A montanha mágica

quarta-feira, abril 21, 2010

Believing in Flannery O’Connor (2/2)

LMD, sem título, 2010

"O’Connor, as Wise Blood proves, was no run-of-the-mill religious novelist. In addition to having a deeply philosophical turn of mind, she was a thoroughgoing modernist who adhered no less devoutly to the Jamesian precept to “dramatize, dramatize!” Moreover, her youthful reading of Jacques Maritain, the Catholic philosopher who argued in Art and Scholasticism (1930) that “the pure artist considered in the abstract as such . . . is something completely unmoral,” had persuaded her that the serious Catholic fiction writer had no moral obligation to be preachy.

Between them, these two inclinations led O’Connor to write stories in which religious faith (or its absence) and its effects on her characters were portrayed with little or no explanatory authorial comment. Because these stories are in the broadest sense comic—and because they portray a culture of which most educated Americans of the 50’s knew little or nothing—it was inevitable that they would be misunderstood by many of their first readers, who wrongly pigeonholed their author as a purveyor of the same Southern gothicism and grotesquery that they had previously encountered in such novels as Erskine Caldwell’s Tobacco Road (1932) and Truman Capote’s Other Voices, Other Rooms (1948).

To be sure, the undeniable brilliance of O’Connor’s writing won her near-immediate acclaim from the American intelligentsia. Her cause was promptly taken up by such noted editors and writers as Robert Giroux, Robert Lowell, Katherine Anne Porter, and Philip Rahv, who published two excerpts from Wise Blood in Partisan Review. But it soon became evident that some of those who most admired her writing failed to grasp its point, and the middlebrow publications of the day reviewed her with a blend of puzzlement and disdain.

Typical of the critical response to O’Connor’s early work was Time’s unsigned review of A Good Man Is Hard to Find (1955), her first short-story collection, in which sympathetic detachment was mistaken for cutting satire:

Georgia’s Flannery O’Connor has already learned to strip the acres of clay-country individuality with the merciless efficiency of a cotton-picking machine. . . . The South that simpers, storms, and snivels in these pages moves along a sort of up-to-date Tobacco Road, paved right into town.
O’Connor was unsurprised by such obtuseness. “I have found,” she wrote with dry amusement, “that anything that comes out of the South is going to be called grotesque by the Northern reader, unless it is grotesque, in which case it is going to be called realistic.” Yet it vexed her all the same, and when Wise Blood was reissued in 1962, it was accompanied by a newly written author’s note in which she called the book “a comic novel about a Christian malgré lui4.”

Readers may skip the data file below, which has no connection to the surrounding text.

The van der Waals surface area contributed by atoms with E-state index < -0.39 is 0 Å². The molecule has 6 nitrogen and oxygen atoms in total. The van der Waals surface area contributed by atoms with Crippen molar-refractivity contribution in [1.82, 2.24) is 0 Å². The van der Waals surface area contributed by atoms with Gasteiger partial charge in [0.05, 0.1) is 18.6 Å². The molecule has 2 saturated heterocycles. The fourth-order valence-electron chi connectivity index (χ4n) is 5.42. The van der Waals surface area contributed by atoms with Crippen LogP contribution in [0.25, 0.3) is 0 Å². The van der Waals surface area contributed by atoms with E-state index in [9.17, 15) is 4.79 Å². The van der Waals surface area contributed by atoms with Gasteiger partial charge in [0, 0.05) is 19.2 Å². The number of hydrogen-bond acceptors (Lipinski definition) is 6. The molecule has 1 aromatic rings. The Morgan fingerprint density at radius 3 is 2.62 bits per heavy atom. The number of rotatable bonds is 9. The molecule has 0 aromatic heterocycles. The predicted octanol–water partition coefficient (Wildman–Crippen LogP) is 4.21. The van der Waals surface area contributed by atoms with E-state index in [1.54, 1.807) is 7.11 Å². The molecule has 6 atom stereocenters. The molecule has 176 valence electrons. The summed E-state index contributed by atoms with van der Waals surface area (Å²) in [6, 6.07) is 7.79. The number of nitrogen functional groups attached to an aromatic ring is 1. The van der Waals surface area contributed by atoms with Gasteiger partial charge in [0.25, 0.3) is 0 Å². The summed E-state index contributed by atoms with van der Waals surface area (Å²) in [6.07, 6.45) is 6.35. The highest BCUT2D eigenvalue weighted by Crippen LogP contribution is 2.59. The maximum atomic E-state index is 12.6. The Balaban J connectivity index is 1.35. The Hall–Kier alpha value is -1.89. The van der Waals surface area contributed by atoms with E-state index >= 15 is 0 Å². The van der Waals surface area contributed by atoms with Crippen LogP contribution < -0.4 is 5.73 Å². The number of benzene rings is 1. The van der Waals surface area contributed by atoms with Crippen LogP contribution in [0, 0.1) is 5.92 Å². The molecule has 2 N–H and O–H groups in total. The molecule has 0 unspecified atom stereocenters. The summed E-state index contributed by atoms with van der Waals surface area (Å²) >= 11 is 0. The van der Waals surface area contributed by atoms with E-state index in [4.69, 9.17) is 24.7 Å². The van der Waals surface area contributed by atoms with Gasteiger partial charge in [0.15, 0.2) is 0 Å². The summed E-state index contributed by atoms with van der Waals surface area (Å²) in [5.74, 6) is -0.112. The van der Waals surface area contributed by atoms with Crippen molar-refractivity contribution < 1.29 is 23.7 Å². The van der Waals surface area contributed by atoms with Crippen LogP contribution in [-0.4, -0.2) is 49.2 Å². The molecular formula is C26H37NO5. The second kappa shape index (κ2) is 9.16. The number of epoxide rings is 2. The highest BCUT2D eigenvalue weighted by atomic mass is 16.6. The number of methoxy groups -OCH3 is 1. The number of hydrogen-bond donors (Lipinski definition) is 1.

Some of O’Connor’s friends were dismayed by her decision to speak so frankly about the book’s religious implications, no doubt because many of them, as Brad Gooch makes clear in Flannery, preferred not to believe that orthodox belief was so salient an aspect of her work. Even the usually sympathetic Gooch describes the note to Wise Blood as “rather heavy, and blunt.” By then, however, it had become apparent to most of O’Connor’s critics that she was writing from a specifically religious perspective, though only a few saw that she identified herself with her Christ-haunted preachers and prophets.

Consider, for instance, the critical reception of The Violent Bear It Away (1960), a dark and shocking short novel whose protagonist, Francis Tarwater, is a fourteen-year-old boy torn between the crude but passionate Protestantism of his great-uncle, an angry old man who believes himself to be a prophet, and the bloodless secularism of his uncle, a school teacher who longs to bring the boy “out of the darkness into the light.” Francis is ignorant, willful, and violent, and there is nothing obviously sympathetic about the way O’Connor describes him—but he has still been touched by grace, and so she sides with him in his quest. “The modern reader will identify himself with the school teacher,” she told a friend, “but it is the old man who speaks for me.” Yet Time, though its reviewer sensed something of O’Connor’s larger purpose, failed to perceive her sympathy, claiming that the book showed “the secure believer poking bitter fun at the confused and bedeviled.”